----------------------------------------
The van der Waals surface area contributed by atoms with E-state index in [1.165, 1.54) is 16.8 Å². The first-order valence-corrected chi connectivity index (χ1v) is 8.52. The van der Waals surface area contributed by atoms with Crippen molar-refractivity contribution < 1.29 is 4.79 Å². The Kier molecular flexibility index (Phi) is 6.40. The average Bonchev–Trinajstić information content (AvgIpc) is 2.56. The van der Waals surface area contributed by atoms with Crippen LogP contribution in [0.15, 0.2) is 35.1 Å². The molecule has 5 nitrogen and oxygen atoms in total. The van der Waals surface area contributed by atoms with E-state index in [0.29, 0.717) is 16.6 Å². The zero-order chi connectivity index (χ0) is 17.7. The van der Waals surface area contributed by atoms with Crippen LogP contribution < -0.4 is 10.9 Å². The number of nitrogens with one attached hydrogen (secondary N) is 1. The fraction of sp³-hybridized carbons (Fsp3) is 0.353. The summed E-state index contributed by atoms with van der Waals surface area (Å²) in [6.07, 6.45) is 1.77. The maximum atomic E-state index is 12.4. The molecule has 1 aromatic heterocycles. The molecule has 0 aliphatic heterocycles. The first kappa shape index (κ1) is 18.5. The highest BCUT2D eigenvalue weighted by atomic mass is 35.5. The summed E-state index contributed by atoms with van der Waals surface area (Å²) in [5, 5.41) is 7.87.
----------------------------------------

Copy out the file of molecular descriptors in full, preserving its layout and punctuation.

The van der Waals surface area contributed by atoms with E-state index in [1.165, 1.54) is 16.8 Å². The first-order valence-corrected chi connectivity index (χ1v) is 8.52. The van der Waals surface area contributed by atoms with Crippen molar-refractivity contribution < 1.29 is 4.79 Å². The Kier molecular flexibility index (Phi) is 6.40. The average Bonchev–Trinajstić information content (AvgIpc) is 2.56. The van der Waals surface area contributed by atoms with Crippen LogP contribution in [0.15, 0.2) is 35.1 Å². The molecule has 5 nitrogen and oxygen atoms in total. The van der Waals surface area contributed by atoms with E-state index in [0.29, 0.717) is 16.6 Å². The zero-order chi connectivity index (χ0) is 17.7. The van der Waals surface area contributed by atoms with Crippen LogP contribution < -0.4 is 10.9 Å². The number of nitrogens with one attached hydrogen (secondary N) is 1. The fraction of sp³-hybridized carbons (Fsp3) is 0.353. The summed E-state index contributed by atoms with van der Waals surface area (Å²) in [6.07, 6.45) is 1.77. The maximum atomic E-state index is 12.4. The molecule has 1 aromatic heterocycles. The molecule has 0 aliphatic heterocycles. The first kappa shape index (κ1) is 18.5. The highest BCUT2D eigenvalue weighted by atomic mass is 35.5. The summed E-state index contributed by atoms with van der Waals surface area (Å²) in [5, 5.41) is 7.87.